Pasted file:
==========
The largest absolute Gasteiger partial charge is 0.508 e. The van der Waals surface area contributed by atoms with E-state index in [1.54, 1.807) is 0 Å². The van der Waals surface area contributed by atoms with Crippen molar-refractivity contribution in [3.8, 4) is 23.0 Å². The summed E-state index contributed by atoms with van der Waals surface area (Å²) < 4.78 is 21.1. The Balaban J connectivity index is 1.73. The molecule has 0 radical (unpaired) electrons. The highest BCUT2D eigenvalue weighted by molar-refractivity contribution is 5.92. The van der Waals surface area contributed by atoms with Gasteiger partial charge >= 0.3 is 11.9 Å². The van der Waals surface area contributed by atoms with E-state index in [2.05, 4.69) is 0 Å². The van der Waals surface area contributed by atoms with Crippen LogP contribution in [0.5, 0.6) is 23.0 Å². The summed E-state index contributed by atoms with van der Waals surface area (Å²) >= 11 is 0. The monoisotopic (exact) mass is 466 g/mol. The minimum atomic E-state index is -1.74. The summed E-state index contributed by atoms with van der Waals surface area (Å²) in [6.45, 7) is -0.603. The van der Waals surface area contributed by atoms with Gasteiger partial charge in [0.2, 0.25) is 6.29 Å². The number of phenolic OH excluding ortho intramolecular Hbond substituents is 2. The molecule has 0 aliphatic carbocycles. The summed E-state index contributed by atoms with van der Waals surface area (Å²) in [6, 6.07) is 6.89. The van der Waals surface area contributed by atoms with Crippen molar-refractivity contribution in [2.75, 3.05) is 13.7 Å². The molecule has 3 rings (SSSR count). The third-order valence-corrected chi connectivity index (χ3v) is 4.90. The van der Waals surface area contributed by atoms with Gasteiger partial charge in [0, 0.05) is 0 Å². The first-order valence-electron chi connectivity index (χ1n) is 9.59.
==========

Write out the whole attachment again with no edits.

The largest absolute Gasteiger partial charge is 0.508 e. The van der Waals surface area contributed by atoms with E-state index in [1.54, 1.807) is 0 Å². The van der Waals surface area contributed by atoms with Crippen molar-refractivity contribution in [3.8, 4) is 23.0 Å². The summed E-state index contributed by atoms with van der Waals surface area (Å²) < 4.78 is 21.1. The Balaban J connectivity index is 1.73. The molecule has 0 radical (unpaired) electrons. The highest BCUT2D eigenvalue weighted by molar-refractivity contribution is 5.92. The van der Waals surface area contributed by atoms with Gasteiger partial charge >= 0.3 is 11.9 Å². The van der Waals surface area contributed by atoms with E-state index in [2.05, 4.69) is 0 Å². The van der Waals surface area contributed by atoms with Crippen LogP contribution in [0.5, 0.6) is 23.0 Å². The summed E-state index contributed by atoms with van der Waals surface area (Å²) >= 11 is 0. The monoisotopic (exact) mass is 466 g/mol. The minimum atomic E-state index is -1.74. The summed E-state index contributed by atoms with van der Waals surface area (Å²) in [6.45, 7) is -0.603. The van der Waals surface area contributed by atoms with Gasteiger partial charge in [0.2, 0.25) is 6.29 Å². The number of phenolic OH excluding ortho intramolecular Hbond substituents is 2. The molecule has 0 aliphatic carbocycles. The summed E-state index contributed by atoms with van der Waals surface area (Å²) in [6, 6.07) is 6.89. The van der Waals surface area contributed by atoms with Crippen molar-refractivity contribution in [2.75, 3.05) is 13.7 Å². The molecule has 3 rings (SSSR count). The third-order valence-corrected chi connectivity index (χ3v) is 4.90. The van der Waals surface area contributed by atoms with Gasteiger partial charge in [0, 0.05) is 0 Å². The first-order valence-electron chi connectivity index (χ1n) is 9.59.